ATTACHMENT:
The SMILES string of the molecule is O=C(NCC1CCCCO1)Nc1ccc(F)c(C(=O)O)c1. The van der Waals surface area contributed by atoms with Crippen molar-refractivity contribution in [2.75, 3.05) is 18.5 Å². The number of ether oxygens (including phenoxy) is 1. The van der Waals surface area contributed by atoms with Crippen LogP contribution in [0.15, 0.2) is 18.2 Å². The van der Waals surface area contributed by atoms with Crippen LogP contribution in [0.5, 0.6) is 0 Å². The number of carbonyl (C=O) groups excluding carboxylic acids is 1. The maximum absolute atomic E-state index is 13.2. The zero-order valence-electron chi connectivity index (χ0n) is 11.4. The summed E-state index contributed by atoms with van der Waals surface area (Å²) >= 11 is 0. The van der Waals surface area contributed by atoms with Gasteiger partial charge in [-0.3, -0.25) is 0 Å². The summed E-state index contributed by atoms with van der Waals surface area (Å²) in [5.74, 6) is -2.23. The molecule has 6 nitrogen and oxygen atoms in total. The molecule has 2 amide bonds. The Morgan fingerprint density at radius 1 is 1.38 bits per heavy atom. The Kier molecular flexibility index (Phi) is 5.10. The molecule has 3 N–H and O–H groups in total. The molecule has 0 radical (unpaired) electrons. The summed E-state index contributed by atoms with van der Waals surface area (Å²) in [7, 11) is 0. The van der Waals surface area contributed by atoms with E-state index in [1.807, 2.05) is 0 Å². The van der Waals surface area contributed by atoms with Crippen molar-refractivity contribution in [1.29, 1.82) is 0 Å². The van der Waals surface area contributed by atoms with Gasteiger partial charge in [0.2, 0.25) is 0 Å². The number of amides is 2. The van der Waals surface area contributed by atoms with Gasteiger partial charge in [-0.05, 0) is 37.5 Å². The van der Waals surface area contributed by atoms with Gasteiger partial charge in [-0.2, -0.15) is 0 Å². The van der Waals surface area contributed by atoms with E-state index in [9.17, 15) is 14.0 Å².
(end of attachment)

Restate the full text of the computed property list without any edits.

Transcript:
The SMILES string of the molecule is O=C(NCC1CCCCO1)Nc1ccc(F)c(C(=O)O)c1. The van der Waals surface area contributed by atoms with Crippen molar-refractivity contribution in [2.75, 3.05) is 18.5 Å². The number of ether oxygens (including phenoxy) is 1. The van der Waals surface area contributed by atoms with Crippen LogP contribution in [0.15, 0.2) is 18.2 Å². The van der Waals surface area contributed by atoms with Crippen LogP contribution in [0.5, 0.6) is 0 Å². The number of carbonyl (C=O) groups excluding carboxylic acids is 1. The maximum absolute atomic E-state index is 13.2. The zero-order valence-electron chi connectivity index (χ0n) is 11.4. The summed E-state index contributed by atoms with van der Waals surface area (Å²) >= 11 is 0. The van der Waals surface area contributed by atoms with Gasteiger partial charge in [-0.3, -0.25) is 0 Å². The summed E-state index contributed by atoms with van der Waals surface area (Å²) in [5.74, 6) is -2.23. The molecule has 6 nitrogen and oxygen atoms in total. The molecule has 2 amide bonds. The Morgan fingerprint density at radius 1 is 1.38 bits per heavy atom. The Kier molecular flexibility index (Phi) is 5.10. The molecule has 3 N–H and O–H groups in total. The molecule has 0 radical (unpaired) electrons. The summed E-state index contributed by atoms with van der Waals surface area (Å²) in [7, 11) is 0. The van der Waals surface area contributed by atoms with E-state index in [1.807, 2.05) is 0 Å². The van der Waals surface area contributed by atoms with Crippen molar-refractivity contribution in [1.29, 1.82) is 0 Å². The van der Waals surface area contributed by atoms with Gasteiger partial charge in [0.2, 0.25) is 0 Å². The number of amides is 2. The van der Waals surface area contributed by atoms with Gasteiger partial charge in [-0.05, 0) is 37.5 Å². The van der Waals surface area contributed by atoms with Gasteiger partial charge in [-0.2, -0.15) is 0 Å². The van der Waals surface area contributed by atoms with E-state index in [9.17, 15) is 14.0 Å².